Next Step: Conducting a Tournament to Pick a Winning Network from Each
The success of the test implemented last night is just a milestone on the path to having
a Machine Connect-Four player be able to evaluate game board configurations and choose
moves. A crucial difference between simple neural network pattern recognition
tasks and the type of game board evaluation needed for EvoStrat is that there is no
known "best" or "ideal" answer for a particular encoding of a game board state. To
train the networks to be used by EvoStrat, a tournament will be held, pitting members
of the generation against one another, and the winner of the tournament will be judged
as the best member of its generation.
The tournament will be conducted as follows: each of the members of the population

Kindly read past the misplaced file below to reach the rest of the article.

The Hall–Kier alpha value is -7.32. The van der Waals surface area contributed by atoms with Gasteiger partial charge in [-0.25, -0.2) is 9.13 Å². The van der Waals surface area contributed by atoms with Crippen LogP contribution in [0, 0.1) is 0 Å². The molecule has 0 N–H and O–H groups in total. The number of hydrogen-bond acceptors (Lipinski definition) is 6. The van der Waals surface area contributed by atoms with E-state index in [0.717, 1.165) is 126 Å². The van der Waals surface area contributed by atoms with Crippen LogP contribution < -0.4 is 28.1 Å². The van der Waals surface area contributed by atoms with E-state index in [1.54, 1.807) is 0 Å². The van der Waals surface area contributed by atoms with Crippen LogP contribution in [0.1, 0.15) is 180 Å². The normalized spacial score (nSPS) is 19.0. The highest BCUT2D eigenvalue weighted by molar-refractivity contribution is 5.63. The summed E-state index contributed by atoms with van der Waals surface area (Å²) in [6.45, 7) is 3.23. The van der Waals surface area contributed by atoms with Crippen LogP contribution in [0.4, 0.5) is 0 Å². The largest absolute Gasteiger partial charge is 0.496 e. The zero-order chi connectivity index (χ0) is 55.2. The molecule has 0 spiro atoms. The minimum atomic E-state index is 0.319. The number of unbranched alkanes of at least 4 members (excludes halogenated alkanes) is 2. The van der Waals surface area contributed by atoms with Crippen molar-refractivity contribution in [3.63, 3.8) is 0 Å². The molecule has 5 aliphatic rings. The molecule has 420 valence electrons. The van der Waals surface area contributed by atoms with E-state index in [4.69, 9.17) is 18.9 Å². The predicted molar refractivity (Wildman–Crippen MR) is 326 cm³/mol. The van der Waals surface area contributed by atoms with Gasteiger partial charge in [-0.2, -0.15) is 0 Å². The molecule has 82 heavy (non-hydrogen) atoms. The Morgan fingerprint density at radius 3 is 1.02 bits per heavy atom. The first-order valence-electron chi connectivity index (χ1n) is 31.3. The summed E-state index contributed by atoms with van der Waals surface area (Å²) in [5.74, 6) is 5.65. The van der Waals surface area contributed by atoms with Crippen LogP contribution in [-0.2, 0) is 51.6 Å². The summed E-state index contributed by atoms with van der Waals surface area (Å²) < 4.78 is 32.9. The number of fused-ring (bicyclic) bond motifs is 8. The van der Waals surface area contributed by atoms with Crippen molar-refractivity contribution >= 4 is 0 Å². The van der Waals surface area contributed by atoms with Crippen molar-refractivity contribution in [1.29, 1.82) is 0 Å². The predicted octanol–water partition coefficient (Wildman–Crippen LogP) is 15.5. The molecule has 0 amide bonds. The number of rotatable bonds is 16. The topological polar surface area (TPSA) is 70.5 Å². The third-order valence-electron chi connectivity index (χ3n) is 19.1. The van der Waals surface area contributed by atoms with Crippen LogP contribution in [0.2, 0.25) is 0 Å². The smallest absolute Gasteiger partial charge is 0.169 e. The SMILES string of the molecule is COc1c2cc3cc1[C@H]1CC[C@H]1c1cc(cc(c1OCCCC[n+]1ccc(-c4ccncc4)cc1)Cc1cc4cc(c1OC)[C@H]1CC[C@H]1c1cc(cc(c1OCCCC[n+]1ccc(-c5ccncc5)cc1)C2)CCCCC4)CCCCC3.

will play 5 games as the yellow player (who makes the first move in every game),
against a randomly-selected opponent who will
play red. The expected number of games that any member of the population will play
as red can be computed to be 5, so on average, each network will play 5 games as the
yellow player and 5 as the red player. The next stage of this project will be to
implement a tournament-playing algorithm to pit networks against each other and choose the
"best" member of the generation by the results of the tournament. Stay tuned....
Simple Genetic Algorithm for Neural Network Learning Works!
After a fair amount of reading manuals, javadocs and on-line documentation, I've been
able to utilize Encog 3 to implement a test program that establishes a population of
20 initially-random neural networks, and uses competitive techniques to evolve generations
networks that get better and better at the task of recognizing a
simple two-input pattern. This is a proof-of-concept test that shows that Encog 3